The Asian Studies Development Program is a quite successful project that focuses upon improving undergraduate-level teaching about Asia.
ASDP is particularly useful for college faculty who aren’t Asia specialists and would like to develop Asia-related expertise. In what follows I interview ASDP’s outstanding codirectors, Roger Ames and Betty Buck.
Lucien: How did both of you become interested in Asia? What Asia-related academic work did you do, and what positions did you hold before becoming associated with the East-West Center, the Asian Studies Development Program, and the University of Hawaii?
ROGER AMES: I grew up in Canada and as an undergraduate, spent time in Hong Kong. I then went on to my graduate degrees in Chinese philosophy, going to school in both Taiwan and Japan, and graduating from the University of London. Since then, I have been in the U-H Philosophy Department, one of the few universities in the world with a strong comparative philosophy program. What was exotic and “other” in those years has moved to center stage today. In fact, some of my translations of Chinese philosophic texts are actually required readings in many U.S. schools of business.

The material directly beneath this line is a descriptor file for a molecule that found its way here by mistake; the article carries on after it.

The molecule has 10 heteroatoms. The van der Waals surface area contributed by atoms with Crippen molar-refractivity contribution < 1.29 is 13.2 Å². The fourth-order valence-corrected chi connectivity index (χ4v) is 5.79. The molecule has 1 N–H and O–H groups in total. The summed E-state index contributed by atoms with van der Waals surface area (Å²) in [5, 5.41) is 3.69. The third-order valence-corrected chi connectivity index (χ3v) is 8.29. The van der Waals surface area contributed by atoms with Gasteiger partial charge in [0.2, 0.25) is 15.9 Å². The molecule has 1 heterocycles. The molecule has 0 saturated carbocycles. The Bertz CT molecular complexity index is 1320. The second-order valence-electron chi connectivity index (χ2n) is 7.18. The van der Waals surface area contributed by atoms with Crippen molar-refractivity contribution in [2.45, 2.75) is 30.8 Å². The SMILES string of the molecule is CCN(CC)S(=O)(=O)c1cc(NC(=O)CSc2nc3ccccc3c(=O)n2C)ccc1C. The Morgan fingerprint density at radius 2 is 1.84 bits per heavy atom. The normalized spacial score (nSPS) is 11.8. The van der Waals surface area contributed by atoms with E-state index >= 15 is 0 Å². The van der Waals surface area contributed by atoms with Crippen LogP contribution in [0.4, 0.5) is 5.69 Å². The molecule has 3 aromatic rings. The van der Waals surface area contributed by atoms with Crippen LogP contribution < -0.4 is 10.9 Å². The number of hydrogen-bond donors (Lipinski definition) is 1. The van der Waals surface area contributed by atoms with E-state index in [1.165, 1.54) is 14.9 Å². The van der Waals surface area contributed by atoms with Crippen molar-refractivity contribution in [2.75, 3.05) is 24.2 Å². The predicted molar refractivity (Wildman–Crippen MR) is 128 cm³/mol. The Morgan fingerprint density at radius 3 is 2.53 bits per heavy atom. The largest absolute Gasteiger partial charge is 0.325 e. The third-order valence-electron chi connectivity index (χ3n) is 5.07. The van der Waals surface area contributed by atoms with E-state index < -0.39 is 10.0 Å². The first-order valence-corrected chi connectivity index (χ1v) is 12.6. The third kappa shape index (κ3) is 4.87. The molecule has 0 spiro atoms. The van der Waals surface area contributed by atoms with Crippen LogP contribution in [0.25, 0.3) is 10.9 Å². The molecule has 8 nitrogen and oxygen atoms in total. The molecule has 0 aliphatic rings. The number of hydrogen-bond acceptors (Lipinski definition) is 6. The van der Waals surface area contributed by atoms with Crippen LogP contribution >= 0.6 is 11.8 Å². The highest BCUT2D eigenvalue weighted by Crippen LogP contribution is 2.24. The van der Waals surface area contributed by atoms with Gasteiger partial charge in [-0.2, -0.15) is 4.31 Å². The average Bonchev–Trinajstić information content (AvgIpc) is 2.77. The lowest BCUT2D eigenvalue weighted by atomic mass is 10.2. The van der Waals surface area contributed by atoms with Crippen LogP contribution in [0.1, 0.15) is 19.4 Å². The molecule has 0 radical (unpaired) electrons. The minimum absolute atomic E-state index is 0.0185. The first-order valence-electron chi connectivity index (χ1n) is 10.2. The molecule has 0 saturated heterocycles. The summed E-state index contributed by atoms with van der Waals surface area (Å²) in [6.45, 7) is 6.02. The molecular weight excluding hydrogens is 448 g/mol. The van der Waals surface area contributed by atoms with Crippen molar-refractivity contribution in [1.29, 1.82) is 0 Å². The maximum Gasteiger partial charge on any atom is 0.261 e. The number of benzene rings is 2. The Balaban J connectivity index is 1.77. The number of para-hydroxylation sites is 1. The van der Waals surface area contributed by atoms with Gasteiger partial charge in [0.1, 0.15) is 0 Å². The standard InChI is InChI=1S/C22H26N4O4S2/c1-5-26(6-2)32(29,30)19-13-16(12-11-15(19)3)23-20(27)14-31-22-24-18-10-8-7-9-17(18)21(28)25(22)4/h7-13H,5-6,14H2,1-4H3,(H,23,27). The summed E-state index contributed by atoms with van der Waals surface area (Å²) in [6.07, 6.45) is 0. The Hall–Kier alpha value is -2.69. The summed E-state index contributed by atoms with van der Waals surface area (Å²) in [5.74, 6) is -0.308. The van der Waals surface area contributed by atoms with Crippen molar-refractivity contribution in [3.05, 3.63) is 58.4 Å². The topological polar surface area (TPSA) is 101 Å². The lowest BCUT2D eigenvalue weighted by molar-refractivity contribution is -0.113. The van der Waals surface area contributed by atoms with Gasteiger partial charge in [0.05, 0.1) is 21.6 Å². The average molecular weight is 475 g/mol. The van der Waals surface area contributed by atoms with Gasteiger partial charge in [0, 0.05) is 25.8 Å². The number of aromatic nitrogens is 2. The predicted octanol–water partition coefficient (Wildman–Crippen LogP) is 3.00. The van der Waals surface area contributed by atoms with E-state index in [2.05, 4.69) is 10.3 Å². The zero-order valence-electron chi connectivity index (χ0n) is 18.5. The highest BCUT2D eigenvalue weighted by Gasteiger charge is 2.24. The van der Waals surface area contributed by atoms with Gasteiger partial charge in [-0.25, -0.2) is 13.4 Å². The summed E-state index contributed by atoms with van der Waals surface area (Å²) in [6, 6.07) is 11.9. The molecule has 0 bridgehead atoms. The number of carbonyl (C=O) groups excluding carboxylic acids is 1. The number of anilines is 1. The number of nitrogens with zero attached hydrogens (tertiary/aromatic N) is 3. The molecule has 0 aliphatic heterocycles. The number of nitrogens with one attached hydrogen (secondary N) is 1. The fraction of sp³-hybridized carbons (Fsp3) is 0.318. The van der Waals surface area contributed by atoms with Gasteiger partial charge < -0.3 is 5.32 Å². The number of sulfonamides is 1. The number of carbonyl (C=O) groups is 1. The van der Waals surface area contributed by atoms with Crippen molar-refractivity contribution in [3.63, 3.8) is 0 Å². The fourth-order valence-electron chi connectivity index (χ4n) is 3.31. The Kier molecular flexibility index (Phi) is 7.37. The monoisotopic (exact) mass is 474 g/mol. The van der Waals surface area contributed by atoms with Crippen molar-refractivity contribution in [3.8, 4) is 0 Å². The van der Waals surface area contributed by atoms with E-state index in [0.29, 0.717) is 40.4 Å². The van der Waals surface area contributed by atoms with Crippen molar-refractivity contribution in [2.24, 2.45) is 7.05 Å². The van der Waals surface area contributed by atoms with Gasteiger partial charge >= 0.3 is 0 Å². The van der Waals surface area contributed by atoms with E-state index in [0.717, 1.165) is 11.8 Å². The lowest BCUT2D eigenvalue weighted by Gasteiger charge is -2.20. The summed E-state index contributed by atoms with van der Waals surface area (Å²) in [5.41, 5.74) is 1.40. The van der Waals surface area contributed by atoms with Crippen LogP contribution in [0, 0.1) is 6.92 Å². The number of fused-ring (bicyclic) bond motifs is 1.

BETTY BUCK: I started years ago at the East-West Center doing research in development communication and cultural studies. I’m not an Asianist, but just being at the Center is a learning experience about Asia. I did my Ph.D. in political science at U-H, on the politics of culture in Hawaii. In 1990, when I was asked to help establish and then later to co-direct the Asian Studies Development Program, I became even more deeply involved in the field of Asian studies.